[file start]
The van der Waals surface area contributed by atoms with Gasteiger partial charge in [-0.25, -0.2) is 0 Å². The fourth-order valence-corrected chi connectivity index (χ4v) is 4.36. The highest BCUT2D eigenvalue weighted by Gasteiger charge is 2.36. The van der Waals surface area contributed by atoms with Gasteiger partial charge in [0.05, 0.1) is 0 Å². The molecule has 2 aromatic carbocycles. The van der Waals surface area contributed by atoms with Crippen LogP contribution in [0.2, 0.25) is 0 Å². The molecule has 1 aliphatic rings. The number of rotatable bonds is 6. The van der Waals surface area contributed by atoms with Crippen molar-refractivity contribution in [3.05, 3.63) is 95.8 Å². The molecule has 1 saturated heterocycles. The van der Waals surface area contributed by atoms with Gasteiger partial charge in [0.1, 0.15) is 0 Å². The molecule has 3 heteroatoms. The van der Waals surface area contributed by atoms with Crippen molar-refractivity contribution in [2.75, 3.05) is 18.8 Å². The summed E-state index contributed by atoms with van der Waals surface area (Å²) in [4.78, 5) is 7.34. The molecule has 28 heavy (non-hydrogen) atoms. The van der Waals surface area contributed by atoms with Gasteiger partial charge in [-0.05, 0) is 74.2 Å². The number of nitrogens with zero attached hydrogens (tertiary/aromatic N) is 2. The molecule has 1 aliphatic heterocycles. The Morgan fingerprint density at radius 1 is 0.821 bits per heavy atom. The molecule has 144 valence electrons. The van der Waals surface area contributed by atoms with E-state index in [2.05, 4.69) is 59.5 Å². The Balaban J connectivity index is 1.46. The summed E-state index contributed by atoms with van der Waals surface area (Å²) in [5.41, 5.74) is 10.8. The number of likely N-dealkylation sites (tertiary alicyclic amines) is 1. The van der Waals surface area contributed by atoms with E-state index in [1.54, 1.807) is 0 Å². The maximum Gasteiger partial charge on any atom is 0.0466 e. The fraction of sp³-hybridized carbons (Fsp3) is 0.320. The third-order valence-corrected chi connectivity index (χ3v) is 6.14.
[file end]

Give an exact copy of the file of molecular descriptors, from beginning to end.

The van der Waals surface area contributed by atoms with Gasteiger partial charge in [-0.25, -0.2) is 0 Å². The fourth-order valence-corrected chi connectivity index (χ4v) is 4.36. The highest BCUT2D eigenvalue weighted by Gasteiger charge is 2.36. The van der Waals surface area contributed by atoms with Gasteiger partial charge in [0.05, 0.1) is 0 Å². The molecule has 2 aromatic carbocycles. The van der Waals surface area contributed by atoms with Crippen LogP contribution in [0.2, 0.25) is 0 Å². The molecule has 1 aliphatic rings. The number of rotatable bonds is 6. The van der Waals surface area contributed by atoms with Crippen molar-refractivity contribution in [3.05, 3.63) is 95.8 Å². The molecule has 1 saturated heterocycles. The van der Waals surface area contributed by atoms with Gasteiger partial charge in [0.1, 0.15) is 0 Å². The molecule has 3 heteroatoms. The van der Waals surface area contributed by atoms with Crippen molar-refractivity contribution in [2.75, 3.05) is 18.8 Å². The summed E-state index contributed by atoms with van der Waals surface area (Å²) in [4.78, 5) is 7.34. The molecule has 28 heavy (non-hydrogen) atoms. The van der Waals surface area contributed by atoms with Gasteiger partial charge in [-0.05, 0) is 74.2 Å². The number of nitrogens with zero attached hydrogens (tertiary/aromatic N) is 2. The molecule has 1 aliphatic heterocycles. The Morgan fingerprint density at radius 1 is 0.821 bits per heavy atom. The molecule has 144 valence electrons. The van der Waals surface area contributed by atoms with E-state index in [2.05, 4.69) is 59.5 Å². The Balaban J connectivity index is 1.46. The summed E-state index contributed by atoms with van der Waals surface area (Å²) in [5.41, 5.74) is 10.8. The number of likely N-dealkylation sites (tertiary alicyclic amines) is 1. The van der Waals surface area contributed by atoms with E-state index in [1.54, 1.807) is 0 Å². The maximum Gasteiger partial charge on any atom is 0.0466 e. The fraction of sp³-hybridized carbons (Fsp3) is 0.320. The third-order valence-corrected chi connectivity index (χ3v) is 6.14.